What does Bezos bring? This has been a puzzle for many; after all, he’s a mere retailer, a tradesman, and while he did attend Princeton, his degree wasn’t in a proper field like political science or history — it was in engineering. What’s more, he doesn’t plan to live in Washington, he apparently doesn’t like cocktail parties, and he declined to be interviewed by his own paper.

All Bezos offers is his ability to make $30 billion by launching a business that has reshaped retail worldwide — and his oft-stated opinion that print will be dead within a few years.

Oh, and one more thing: the dominant e-publishing platform in the Kindle.

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Top Rated Comments   
Coming soon to the online edition of the Washington Post: After every article or editorial will be "Was this editorial helpful to you? Yes/No"
33 weeks ago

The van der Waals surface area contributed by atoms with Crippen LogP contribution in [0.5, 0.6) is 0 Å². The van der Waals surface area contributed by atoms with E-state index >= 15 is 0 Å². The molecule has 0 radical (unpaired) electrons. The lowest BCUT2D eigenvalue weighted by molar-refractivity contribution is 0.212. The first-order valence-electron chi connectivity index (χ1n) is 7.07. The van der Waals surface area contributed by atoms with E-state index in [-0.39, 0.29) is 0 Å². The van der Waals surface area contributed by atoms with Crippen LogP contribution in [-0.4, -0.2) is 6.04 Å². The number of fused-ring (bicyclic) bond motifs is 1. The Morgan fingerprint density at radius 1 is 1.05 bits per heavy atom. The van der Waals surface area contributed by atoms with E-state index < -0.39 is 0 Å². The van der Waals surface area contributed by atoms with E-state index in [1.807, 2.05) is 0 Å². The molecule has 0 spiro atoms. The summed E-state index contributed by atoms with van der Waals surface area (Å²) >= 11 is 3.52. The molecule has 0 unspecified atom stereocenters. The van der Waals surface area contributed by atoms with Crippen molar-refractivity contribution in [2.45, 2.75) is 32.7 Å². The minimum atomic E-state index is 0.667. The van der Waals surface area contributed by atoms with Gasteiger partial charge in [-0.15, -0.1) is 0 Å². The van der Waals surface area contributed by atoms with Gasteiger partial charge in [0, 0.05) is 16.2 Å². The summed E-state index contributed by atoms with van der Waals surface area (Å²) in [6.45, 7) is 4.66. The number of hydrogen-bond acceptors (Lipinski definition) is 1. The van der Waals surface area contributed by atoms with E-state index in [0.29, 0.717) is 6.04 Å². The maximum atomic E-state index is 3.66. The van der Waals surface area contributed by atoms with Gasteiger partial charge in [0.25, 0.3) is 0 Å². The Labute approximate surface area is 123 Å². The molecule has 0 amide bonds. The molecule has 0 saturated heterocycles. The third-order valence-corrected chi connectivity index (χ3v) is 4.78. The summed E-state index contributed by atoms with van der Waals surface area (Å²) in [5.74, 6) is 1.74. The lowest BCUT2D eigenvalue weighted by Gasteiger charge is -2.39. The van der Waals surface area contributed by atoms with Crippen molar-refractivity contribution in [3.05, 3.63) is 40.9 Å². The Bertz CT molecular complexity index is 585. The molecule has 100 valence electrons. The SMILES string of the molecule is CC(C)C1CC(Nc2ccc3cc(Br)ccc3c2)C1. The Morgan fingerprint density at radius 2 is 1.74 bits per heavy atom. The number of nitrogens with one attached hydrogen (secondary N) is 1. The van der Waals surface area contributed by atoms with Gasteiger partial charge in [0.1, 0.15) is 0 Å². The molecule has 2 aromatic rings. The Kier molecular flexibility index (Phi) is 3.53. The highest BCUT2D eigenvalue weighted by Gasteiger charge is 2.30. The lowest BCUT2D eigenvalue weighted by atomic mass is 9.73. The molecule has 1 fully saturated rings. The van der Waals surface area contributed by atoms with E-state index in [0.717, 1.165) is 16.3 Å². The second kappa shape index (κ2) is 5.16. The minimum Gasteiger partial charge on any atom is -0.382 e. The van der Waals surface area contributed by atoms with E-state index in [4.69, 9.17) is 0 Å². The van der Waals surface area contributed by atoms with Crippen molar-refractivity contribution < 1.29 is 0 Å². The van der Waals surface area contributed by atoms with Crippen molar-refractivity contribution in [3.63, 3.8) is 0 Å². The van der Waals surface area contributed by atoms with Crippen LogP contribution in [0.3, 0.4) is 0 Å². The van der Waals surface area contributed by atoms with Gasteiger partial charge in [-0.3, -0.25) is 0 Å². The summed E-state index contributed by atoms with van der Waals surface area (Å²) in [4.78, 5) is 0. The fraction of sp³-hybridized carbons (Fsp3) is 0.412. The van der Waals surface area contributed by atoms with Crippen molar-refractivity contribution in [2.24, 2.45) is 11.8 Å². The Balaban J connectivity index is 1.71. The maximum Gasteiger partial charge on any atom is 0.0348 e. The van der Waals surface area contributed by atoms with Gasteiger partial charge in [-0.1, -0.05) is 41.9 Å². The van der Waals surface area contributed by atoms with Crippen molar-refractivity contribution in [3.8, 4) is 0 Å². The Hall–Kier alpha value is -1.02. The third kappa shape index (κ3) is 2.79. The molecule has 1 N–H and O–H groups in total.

33 weeks ago Link To Comment
Amazon Founder Says He Clicked on Washington Post by Mistake

By Andy Borowitz, The New Yorker

09 August 2013

jeff Bezos, the founder of Amazon.com, told reporters today that his reported purchase of the Washington Post was a "gigantic mix-up," explaining that he had clicked on the newspaper by mistake.

"I guess I was just kind of browsing through their website and not paying close attention to what I was doing," he said. "No way did I intend to buy anything."

Mr. Bezos said he had been oblivious to his online shopping error until earlier today, when he saw an unusual charge for two hundred and fifty million dollars on his American Express statement.

After investigating with the credit-card company, he was informed that he had been charged for the purchase price of the entire Washington Post, which, he said, was "pure craziness."

"No way in hell would I buy the Washington Post," he said. "I don't even read the Washington Post."

Mr. Bezos said he had been on the phone with the Post's customer service for the better part of the day trying to unwind his mistaken purchase, but so far "they've really been giving me the runaround."